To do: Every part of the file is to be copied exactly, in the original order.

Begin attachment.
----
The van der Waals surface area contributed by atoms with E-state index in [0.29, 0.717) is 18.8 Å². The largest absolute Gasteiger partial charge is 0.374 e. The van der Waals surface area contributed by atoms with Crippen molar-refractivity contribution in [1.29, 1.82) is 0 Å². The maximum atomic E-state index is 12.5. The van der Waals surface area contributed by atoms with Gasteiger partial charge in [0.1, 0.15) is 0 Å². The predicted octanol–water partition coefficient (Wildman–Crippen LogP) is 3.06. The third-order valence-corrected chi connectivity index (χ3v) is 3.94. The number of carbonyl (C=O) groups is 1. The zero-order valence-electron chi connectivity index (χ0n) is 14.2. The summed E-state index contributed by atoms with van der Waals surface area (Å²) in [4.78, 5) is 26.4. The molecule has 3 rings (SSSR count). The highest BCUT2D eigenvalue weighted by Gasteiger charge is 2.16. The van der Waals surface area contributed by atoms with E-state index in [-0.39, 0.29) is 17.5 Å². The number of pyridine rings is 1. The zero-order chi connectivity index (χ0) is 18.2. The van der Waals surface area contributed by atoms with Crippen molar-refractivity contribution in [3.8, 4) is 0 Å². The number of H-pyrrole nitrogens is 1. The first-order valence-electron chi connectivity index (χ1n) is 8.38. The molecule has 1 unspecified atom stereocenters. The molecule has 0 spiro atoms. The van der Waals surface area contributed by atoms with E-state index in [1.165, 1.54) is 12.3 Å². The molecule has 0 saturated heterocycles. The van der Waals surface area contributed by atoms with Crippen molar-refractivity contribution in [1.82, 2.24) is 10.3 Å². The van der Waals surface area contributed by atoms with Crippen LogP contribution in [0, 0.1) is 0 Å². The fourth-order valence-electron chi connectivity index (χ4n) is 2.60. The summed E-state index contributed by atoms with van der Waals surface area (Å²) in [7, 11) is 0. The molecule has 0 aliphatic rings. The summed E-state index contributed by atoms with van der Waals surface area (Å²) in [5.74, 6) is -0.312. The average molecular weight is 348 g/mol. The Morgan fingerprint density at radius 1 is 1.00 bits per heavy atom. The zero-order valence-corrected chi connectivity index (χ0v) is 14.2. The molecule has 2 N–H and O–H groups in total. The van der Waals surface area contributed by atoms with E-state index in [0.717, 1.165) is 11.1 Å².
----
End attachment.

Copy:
The van der Waals surface area contributed by atoms with E-state index in [0.29, 0.717) is 18.8 Å². The largest absolute Gasteiger partial charge is 0.374 e. The van der Waals surface area contributed by atoms with Crippen molar-refractivity contribution in [1.29, 1.82) is 0 Å². The maximum atomic E-state index is 12.5. The van der Waals surface area contributed by atoms with Gasteiger partial charge in [0.1, 0.15) is 0 Å². The predicted octanol–water partition coefficient (Wildman–Crippen LogP) is 3.06. The third-order valence-corrected chi connectivity index (χ3v) is 3.94. The number of carbonyl (C=O) groups is 1. The zero-order valence-electron chi connectivity index (χ0n) is 14.2. The summed E-state index contributed by atoms with van der Waals surface area (Å²) in [4.78, 5) is 26.4. The molecule has 3 rings (SSSR count). The highest BCUT2D eigenvalue weighted by Gasteiger charge is 2.16. The van der Waals surface area contributed by atoms with E-state index in [-0.39, 0.29) is 17.5 Å². The number of pyridine rings is 1. The zero-order chi connectivity index (χ0) is 18.2. The van der Waals surface area contributed by atoms with Crippen molar-refractivity contribution in [3.8, 4) is 0 Å². The number of H-pyrrole nitrogens is 1. The first-order valence-electron chi connectivity index (χ1n) is 8.38. The molecule has 1 unspecified atom stereocenters. The molecule has 0 spiro atoms. The van der Waals surface area contributed by atoms with E-state index in [1.165, 1.54) is 12.3 Å². The molecule has 0 saturated heterocycles. The van der Waals surface area contributed by atoms with Crippen molar-refractivity contribution in [1.82, 2.24) is 10.3 Å². The van der Waals surface area contributed by atoms with Crippen LogP contribution in [0, 0.1) is 0 Å². The fourth-order valence-electron chi connectivity index (χ4n) is 2.60. The summed E-state index contributed by atoms with van der Waals surface area (Å²) in [7, 11) is 0. The molecule has 0 aliphatic rings. The summed E-state index contributed by atoms with van der Waals surface area (Å²) in [5.74, 6) is -0.312. The average molecular weight is 348 g/mol. The Morgan fingerprint density at radius 1 is 1.00 bits per heavy atom. The zero-order valence-corrected chi connectivity index (χ0v) is 14.2. The molecule has 2 N–H and O–H groups in total. The van der Waals surface area contributed by atoms with E-state index in [0.717, 1.165) is 11.1 Å².